Contrast this with addiction to pornography, particularly on the Internet, where most of us spend a great deal of time, whether at work or at home. All people who experience sex addiction have a particularly challenging time recovering because our culture is saturated with sexual images. Sexuality is used, both online and offline, to advertise everything from cars to soap to nail polish.

There’s no way to escape the fascination and preoccupation with sex that permeates our society. Sexually compulsive people are constantly bombarded and tempted with their drug of choice: the endorphins that flood our bodies when we are sexually aroused.

Most people with sex addiction that I work with are significantly impaired in their ability to relate to partners with mature intimacy. They’re usually stuck in early adolescence, or whatever age they first got that ‘hit’ viewing pornography.  People with sex addiction can essentially stop developing spiritually, relationally and morally at the age of the onset of the addiction that binds them as adults.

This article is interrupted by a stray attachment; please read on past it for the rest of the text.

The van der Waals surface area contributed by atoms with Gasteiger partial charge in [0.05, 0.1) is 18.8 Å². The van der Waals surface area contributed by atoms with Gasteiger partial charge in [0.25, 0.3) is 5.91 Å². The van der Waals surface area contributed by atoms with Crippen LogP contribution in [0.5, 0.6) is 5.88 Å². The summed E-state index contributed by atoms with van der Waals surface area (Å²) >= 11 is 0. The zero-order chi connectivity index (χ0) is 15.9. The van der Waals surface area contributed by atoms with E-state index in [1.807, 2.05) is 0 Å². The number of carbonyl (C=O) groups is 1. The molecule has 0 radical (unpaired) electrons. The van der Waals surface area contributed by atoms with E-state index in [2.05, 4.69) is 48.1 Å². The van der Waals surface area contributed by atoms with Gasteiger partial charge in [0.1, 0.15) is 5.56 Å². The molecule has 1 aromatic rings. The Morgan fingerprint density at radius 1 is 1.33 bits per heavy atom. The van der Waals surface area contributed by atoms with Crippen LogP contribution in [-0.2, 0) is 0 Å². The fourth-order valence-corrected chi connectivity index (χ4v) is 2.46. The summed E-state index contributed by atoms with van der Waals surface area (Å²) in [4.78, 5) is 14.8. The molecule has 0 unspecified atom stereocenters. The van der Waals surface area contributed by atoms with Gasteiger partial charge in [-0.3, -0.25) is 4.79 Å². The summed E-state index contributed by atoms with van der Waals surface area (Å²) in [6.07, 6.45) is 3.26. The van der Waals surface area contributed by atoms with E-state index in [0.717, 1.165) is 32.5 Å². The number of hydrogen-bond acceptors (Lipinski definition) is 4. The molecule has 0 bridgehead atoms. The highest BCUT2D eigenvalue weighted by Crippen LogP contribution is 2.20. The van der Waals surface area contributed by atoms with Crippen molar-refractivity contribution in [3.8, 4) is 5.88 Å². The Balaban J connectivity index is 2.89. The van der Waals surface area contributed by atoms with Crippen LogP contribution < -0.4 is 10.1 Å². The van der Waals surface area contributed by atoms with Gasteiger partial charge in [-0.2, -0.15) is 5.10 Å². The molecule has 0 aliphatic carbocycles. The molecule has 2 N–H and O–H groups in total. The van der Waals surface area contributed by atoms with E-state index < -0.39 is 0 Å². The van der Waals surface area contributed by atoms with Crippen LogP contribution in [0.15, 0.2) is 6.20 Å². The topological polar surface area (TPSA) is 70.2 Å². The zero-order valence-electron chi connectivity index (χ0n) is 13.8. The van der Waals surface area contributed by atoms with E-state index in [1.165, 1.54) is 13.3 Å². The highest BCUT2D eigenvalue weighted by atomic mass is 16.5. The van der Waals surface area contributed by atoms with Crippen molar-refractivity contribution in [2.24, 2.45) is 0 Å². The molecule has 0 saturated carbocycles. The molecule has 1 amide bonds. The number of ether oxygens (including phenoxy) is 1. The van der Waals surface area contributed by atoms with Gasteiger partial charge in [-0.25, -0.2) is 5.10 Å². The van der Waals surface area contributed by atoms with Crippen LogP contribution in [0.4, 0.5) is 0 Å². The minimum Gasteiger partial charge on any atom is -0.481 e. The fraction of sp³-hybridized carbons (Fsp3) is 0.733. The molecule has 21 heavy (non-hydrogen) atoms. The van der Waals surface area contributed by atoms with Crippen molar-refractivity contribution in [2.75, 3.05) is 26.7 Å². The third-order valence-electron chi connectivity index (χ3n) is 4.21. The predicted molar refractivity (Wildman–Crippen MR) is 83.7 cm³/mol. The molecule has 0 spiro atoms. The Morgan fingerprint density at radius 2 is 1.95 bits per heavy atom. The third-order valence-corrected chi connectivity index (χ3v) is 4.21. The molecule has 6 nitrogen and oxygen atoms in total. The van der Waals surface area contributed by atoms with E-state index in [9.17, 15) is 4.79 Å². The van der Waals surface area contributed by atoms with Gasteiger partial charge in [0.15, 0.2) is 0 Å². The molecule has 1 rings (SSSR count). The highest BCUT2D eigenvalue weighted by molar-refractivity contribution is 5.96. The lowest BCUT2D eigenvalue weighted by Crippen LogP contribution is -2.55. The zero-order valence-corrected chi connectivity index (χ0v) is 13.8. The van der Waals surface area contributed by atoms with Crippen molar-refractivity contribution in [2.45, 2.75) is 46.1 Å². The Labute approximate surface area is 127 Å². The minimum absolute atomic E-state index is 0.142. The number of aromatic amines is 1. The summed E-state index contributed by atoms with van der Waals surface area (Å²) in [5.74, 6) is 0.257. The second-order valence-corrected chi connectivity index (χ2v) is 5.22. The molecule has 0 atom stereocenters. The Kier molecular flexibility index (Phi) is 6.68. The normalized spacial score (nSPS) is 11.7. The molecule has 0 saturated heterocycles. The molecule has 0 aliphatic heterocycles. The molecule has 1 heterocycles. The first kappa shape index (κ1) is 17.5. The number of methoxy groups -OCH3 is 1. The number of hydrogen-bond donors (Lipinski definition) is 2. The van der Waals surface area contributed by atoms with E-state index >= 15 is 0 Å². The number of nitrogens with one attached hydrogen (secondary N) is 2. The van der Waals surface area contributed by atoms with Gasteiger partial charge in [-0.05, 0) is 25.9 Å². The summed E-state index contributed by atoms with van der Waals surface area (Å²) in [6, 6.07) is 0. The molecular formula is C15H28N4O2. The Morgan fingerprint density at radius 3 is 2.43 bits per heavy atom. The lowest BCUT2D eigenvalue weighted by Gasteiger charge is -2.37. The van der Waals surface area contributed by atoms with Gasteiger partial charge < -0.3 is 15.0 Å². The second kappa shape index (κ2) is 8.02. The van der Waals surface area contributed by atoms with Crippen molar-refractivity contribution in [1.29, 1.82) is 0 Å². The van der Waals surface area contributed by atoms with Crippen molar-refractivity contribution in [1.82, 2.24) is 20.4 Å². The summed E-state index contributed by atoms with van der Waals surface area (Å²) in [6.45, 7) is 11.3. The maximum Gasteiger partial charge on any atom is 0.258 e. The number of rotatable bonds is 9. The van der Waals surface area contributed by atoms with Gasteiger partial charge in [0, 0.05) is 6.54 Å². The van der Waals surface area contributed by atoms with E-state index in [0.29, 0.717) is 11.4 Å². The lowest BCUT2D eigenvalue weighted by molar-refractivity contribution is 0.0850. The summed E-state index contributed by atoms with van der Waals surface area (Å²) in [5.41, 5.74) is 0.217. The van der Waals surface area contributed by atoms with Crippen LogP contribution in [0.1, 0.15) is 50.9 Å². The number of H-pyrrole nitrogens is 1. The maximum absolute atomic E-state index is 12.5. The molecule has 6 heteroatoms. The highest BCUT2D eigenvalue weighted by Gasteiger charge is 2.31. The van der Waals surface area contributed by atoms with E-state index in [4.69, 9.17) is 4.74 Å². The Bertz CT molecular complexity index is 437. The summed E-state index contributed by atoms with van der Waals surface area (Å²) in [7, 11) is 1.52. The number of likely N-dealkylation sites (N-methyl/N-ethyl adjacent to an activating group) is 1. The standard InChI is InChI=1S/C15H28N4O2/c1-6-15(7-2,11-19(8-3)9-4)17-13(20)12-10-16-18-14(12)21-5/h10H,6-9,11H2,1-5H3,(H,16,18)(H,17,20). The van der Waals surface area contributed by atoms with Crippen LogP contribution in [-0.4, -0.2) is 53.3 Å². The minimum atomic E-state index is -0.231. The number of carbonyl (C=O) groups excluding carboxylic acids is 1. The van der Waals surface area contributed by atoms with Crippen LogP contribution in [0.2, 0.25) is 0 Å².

My colleague Rob Weiss explains this phenomenon: “If a person masturbates to pornography on a regular basis they will actually get attached to having sex with inanimate images or objects rather than real people. Soon they will actually hunger for idealized relationships with images rather than intimate human relationships, creating over time what we call intimacy anorexia. Healthy sex is always relational. Object sex of this kind skews our arousal template, creating a particularly intense ‘buzz’ that can never offer the full satiation and depth of connection that true intimacy can offer.”